Intro

A focus of NASA’s research plans is preparing for the exploration of Near Earth Asteroids (NEA). As part of this work, resources are being devoted to the improvement of Extravehicular Activity (EVA) mobility solutions. While work is being performed on an NEA, an astronaut’s hands must be free to perform any task at all times. Members of Johnson Space Center tasked us to create a hands-free jetpack system to address this necessity.

Previous Solutions

Hands-free mobility solutions have already been heavily researched. Solutions such as eye, chin & head, and even tongue tracking exist already. Unfortunately, these solutions are ill-suited for controlling the EVA jetpack, as they all require physical actions from body parts the astronaut will already be utilizing for their mission. A less physically demanding interaction was required.

The Prototype

We landed on voice-control as our primary input source using the six degrees of freedom as our base. Though astronauts are constantly communicating with their teammates, a command language could be created in order to distinguish conversation from commands. Our command language was developed as seen below:

Command Language

Arduino-Powered LED Box

Surprisingly, NASA wouldn’t let us borrow one of their jetpacks for testing, but we built a white box with LED lights corresponding to the six degrees of freedom as an alternative. As commands are issued in, the box lights up the appropriate LED light.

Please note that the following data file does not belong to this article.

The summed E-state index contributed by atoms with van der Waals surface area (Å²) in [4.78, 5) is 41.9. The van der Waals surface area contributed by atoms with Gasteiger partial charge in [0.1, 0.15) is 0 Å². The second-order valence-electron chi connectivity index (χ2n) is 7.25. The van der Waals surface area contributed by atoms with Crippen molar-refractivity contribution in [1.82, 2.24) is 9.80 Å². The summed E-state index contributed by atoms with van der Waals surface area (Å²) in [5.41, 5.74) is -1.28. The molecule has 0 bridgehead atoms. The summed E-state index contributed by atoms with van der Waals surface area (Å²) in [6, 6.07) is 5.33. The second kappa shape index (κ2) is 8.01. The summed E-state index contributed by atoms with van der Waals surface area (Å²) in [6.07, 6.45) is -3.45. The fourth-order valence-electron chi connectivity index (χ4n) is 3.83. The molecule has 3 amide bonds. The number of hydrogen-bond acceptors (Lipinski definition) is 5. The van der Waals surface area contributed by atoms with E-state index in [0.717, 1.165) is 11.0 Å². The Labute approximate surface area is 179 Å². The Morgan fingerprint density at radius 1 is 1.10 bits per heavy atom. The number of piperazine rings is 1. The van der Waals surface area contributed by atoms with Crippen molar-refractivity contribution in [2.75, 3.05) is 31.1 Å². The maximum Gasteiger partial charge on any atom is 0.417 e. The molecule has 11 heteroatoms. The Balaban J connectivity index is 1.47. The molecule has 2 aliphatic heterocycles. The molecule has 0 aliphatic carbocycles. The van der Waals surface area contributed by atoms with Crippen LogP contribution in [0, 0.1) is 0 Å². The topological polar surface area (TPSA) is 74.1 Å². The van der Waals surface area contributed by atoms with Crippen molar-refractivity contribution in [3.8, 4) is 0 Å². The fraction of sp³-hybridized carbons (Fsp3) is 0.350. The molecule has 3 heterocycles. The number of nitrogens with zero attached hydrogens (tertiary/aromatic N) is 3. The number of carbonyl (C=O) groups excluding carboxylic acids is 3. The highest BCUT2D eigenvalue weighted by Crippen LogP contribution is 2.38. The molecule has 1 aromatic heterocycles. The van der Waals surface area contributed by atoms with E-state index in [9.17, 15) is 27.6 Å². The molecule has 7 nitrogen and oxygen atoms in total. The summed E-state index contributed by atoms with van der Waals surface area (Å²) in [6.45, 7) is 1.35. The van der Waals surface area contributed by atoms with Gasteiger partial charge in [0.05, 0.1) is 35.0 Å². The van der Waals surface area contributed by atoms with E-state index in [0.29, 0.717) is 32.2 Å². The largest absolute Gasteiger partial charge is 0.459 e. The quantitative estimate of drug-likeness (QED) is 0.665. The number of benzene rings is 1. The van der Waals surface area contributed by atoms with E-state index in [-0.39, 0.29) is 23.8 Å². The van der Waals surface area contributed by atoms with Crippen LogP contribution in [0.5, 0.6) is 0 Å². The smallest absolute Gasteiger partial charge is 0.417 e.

Google Glass Heads-Up Display

We needed to provide a visual representation of commands and other critical pieces of feedback without requiring the user to take their eyes off of their current task. User feedback indicated the importance of including the time left for the EVA task at hand and a providing a central location for suit status warnings.

Android-Powered Forearm Display

The forearm display presents detailed suit status information, augmenting what is seen in their heads-up display. The information presented on the forearm display includes:

  1. Jetpack command queue
  2. Houston time
  3. Detailed forearm battery status
  4. Detailed heads-up display battery status
  5. Propellant tank status

The microphone on the forearm display was used as the command language input source for this prototype.

Future Work

To expand on this initial foundation, it's important to provide additional audio feedback for command input, the addition of a “Stop” command to interrupt jet movement, and a “Hold” command to keep the astronaut in place. Furthermore, it would be important to provide a preview of upcoming commands in the heads-up display in addition to refining and prioritizing forearm display content.

Conclusion

Using a hands-free approach for EVA control opens up a large number of possibilities from astronaut safety to advanced missions. Our system is designed to address potential problems identified in previous hands-free approaches. Although there is still work to be done, the use of an increasingly computer-automated solution helps increase efficiency and ease of use.